Intellectual Property Forum The Intellectual Property Forum

Please login or register.

Login with username, password and session length
Advanced search  

News:

We are looking for moderators.  Message the admin if interested.

Author Topic: any tools for stopping competitor's pending patent application process  (Read 383 times)

sungwooz

  • Newbie
  • *
  • Posts: 3
    • View Profile

Hello.

Our client has a patent. Competitor's patent application is pending in USPTO. Client said that the pending patent application infringed to client's patent, so wants to stop the prosecution. Do we have any tools (interference or ??) for stopping the prosecution process or just leave until it is granted? b/c the pending application already had five office actions.

Any recommendation or thought?

Thanks.
Logged

MYK

  • Lead Member
  • *****
  • Posts: 4194
    • View Profile

Disclaimer: there may be more strategies available that I am unaware of.

One patent cannot infringe another patent.  Only something that uses the patent's claimed technology can infringe a patent.

Interference practice doesn't exist for patent applications filed post-AIA. If the competitor's application was filed before AIA, then you may still be able to use it.  You can wait for anything to issue, assuming anything ever does, and then file for PGR or reexam.  You might be able to try the new "derivation" proceeding, but that seems to be intended more to block someone who stole the information and falsely claimed to invent it.

If your client's patent has not been cited in an IDS or by the examiner, you could try to force the competitor to submit it by sending it to their practitioner.  If they fail to do so, you could raise inequitable conduct during litigation to invalidate the patent.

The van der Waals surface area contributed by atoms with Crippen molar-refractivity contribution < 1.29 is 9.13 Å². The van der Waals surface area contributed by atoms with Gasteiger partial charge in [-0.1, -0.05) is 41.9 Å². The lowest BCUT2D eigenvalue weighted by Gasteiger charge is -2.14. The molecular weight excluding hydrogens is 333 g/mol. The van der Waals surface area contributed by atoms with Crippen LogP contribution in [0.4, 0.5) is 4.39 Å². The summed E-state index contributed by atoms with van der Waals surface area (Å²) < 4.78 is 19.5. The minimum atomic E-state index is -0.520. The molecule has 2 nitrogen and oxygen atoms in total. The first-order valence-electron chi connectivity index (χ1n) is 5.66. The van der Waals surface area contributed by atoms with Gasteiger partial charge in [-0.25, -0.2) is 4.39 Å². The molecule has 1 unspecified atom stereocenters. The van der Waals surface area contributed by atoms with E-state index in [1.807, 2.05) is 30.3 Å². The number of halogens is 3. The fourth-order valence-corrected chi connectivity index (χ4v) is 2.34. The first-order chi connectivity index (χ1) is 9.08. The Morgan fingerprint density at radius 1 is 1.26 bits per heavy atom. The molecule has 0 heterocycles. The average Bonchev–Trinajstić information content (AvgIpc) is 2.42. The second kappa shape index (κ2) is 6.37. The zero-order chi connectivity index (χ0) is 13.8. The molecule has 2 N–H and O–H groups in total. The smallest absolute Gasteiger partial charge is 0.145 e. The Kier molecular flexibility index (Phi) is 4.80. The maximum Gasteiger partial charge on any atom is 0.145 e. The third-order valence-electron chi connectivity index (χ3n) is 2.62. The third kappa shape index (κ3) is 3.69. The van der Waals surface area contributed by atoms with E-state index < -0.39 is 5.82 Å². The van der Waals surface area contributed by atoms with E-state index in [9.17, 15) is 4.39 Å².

Otherwise, why not just wait and see if anything ever issues?  Theoretically, the competitor should only be able to patent any improvement that they've come up with, and won't be able to stop your client from doing anything other than the claimed improvement, and won't be able to use the underlying invention without licensing from your client. If the improvement is minor but desirable, you could go for a reexam after issuance and try to get them on a 103.  If the improvement is significant, the competitor still can't do anything with it (at least wherever your client has their patents) until your client's patent expires, unless your client licenses it to them.
Logged
"The life of a patent solicitor has always been a hard one."  Judge Giles Rich, Application of Ruschig, 379 F.2d 990.

Disclaimer: not only am I not a lawyer, I'm not your lawyer.  Therefore, this does not constitute legal advice.

fewyearsin

  • Senior Member
  • ****
  • Posts: 379
    • View Profile

Have you looked into a 3rd party submission?  Basically submit the art you have with an explanation how it renders the pending application obvious.  Use a chart, map the claims, make it as easy as you can for the examiner to use your art in a rejection (if the examiner feels it is appropriate).

Edit - it looks like, by your description, you may be past the 3rd party submission window.
« Last Edit: 06-15-18 at 11:07 am by fewyearsin »
Logged
This comment: does not represent the opinion or position of the PTO or any law firm; is not legal advice; and represents only a few quick thoughts from the author, not a well-researched treatise.  Seek out the advice of a competent patent attorney for answers to specific questions you may have.

sungwooz

  • Newbie
  • *
  • Posts: 3
    • View Profile

Thanks for sharing your thought!
Logged
 



Footer

www.intelproplaw.com

Terms of Use
Feel free to contact us:
Sorry, spam is killing us.

iKnight Technologies Inc.

www.intelproplaw.com

Page created in 0.085 seconds with 20 queries.